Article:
Despite the fact that I’ve taken a grand total of zero science courses and that I have been known to pass out when getting shots, I still haven’t come to terms with the reality that none of my parents’ medical talent has rubbed off on me. In an attempt to counter my previous inexperience with all things medicine, I’ve decided to take up anatomy. Fortunately, the definition of anatomy extends beyond the limits of the human body, so I’m bringing anatomy to a field I do know — music. Specifically, the cover song.
Cover songs fill a larger role in music than might be recognized. Beyond being played by mediocre bands at weddings, covers have evolved into a complete and formidable category of their own. Bands in the indie and alternative categories cover each other’s work often, but covers exist in every genre, making the category difficult to define, possibly contributing to the reason why all of them cannot be lumped together. Regardless of genre, however, there’s a consistent anatomy to all notable cover songs: A strong cover artist, an appealing and not-overplayed song and a creative — but respectful — interpretation are all key to creating a great cover.
First, let’s talk bad covers. Madonna’s 2000 rendition of “American Pie” is by far the most heinous remake that I have ever heard. On the surface, it probably seemed like an interesting concept to Madonna’s producers; the woman is iconic, and the original “American Pie” is arguably part of the American canon. Yet the interpretation is so far removed from anything McLean ever performed, leaving listeners with an overproduced rendition full of hollow electro-pop beats. “American Pie” was never meant to be accompanied by gyrating hips, but that’s exactly what Madonna puts forth in her video for the single. In short, it is an abomination; a total injustice done to the original version.
An equally insulting cover is Heather Nova’s version of The Beatles’ “We Can Work It Out,” from the soundtrack for the 2002 movie I Am Sam. The music of the entire film is made up of Beatles covers — most of them flattering takes on the originals. Heather Nova’s voice, however, sounds pained and breathy, the musical equivalent of a goat in distress. Add to that an interpretation that otherwise sounds exactly like the original, and you’ve got a cover that only disappoints.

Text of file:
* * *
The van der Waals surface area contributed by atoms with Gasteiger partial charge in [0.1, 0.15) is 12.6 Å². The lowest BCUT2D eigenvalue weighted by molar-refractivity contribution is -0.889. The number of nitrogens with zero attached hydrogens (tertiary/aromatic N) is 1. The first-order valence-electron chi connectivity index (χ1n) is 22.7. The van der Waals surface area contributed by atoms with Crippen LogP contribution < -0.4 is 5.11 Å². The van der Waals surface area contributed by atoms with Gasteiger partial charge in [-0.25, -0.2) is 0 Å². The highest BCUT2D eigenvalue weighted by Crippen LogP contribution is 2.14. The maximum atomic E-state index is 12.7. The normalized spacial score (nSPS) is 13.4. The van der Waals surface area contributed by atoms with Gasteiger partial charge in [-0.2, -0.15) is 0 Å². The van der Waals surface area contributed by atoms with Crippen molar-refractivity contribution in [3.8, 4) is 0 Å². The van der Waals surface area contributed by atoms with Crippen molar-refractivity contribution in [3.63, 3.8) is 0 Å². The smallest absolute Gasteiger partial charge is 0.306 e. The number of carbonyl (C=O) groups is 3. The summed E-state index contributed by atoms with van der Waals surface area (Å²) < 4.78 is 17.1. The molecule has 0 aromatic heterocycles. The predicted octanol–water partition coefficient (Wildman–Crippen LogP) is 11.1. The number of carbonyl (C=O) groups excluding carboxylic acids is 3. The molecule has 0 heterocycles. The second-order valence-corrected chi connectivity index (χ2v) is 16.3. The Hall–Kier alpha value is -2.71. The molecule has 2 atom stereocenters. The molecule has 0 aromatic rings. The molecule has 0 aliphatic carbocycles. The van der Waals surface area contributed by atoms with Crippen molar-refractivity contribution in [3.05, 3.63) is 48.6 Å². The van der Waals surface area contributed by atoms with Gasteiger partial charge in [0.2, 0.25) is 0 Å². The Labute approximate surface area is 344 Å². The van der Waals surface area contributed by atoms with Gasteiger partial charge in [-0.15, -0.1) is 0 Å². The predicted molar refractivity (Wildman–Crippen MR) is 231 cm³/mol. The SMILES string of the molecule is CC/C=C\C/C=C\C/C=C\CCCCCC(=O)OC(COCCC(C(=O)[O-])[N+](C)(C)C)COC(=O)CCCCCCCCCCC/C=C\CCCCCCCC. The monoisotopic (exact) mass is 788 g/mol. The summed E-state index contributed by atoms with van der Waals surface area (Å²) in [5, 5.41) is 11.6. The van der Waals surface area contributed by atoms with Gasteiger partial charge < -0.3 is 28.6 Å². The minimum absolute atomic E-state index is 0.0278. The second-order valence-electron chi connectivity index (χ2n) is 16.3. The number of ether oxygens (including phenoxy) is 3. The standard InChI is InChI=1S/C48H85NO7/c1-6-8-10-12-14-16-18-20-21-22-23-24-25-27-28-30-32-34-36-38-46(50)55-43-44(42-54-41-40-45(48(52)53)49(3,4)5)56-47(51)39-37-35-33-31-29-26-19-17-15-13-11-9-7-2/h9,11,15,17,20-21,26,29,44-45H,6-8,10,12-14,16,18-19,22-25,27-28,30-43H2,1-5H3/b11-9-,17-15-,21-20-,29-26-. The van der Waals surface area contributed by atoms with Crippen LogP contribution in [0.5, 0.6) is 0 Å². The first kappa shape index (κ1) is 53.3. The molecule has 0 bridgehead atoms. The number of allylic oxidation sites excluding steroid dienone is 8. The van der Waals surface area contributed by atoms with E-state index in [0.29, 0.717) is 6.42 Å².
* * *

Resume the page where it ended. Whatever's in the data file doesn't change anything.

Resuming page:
Fortunately, there are many covers that have been done right. One that’s received a lot of attention in recent years is Ben Folds’ 2005 rendition of the Dr. Dre classic, “Bitches Ain’t Shit.” At the time, Folds was already a well-established artist, so it was not a question of talent. Rather, the test was whether he could tone down a gangsta rap song into a quiet, melodious piano tune accompanied with soothing vocals. Folds did just that, crafting a track worthy both of the Billboard Hot 100 and your grandma’s ears (well, maybe if she couldn’t understand the words).
While many covers are slower versions of pop songs, Lauryn Hill covered Frankie Valli’s “Can’t Take My Eyes Off You” without losing any of the energy or spark of the original. Granted, her 1998 hip-hop rendition of the song certainly differs from Valli’s 1967 performance but her smooth singing, accompanied by a steady hip-hop beat, manages to retain all of the integrity of Valli’s version while having its own original qualities. It fully fits the anatomy of a strong cover, and it is certainly one of the most notable ones I have experienced.
In this small space, I can only hit the tip of the huge iceberg that is the world of cover songs. It’s not a perfect place, but it is full of songs that showcase the creativity of many artists who have put their own twists on the works of others.
Allie Prescott is a junior in the College. AMPLIFY appears every other Friday in the guide.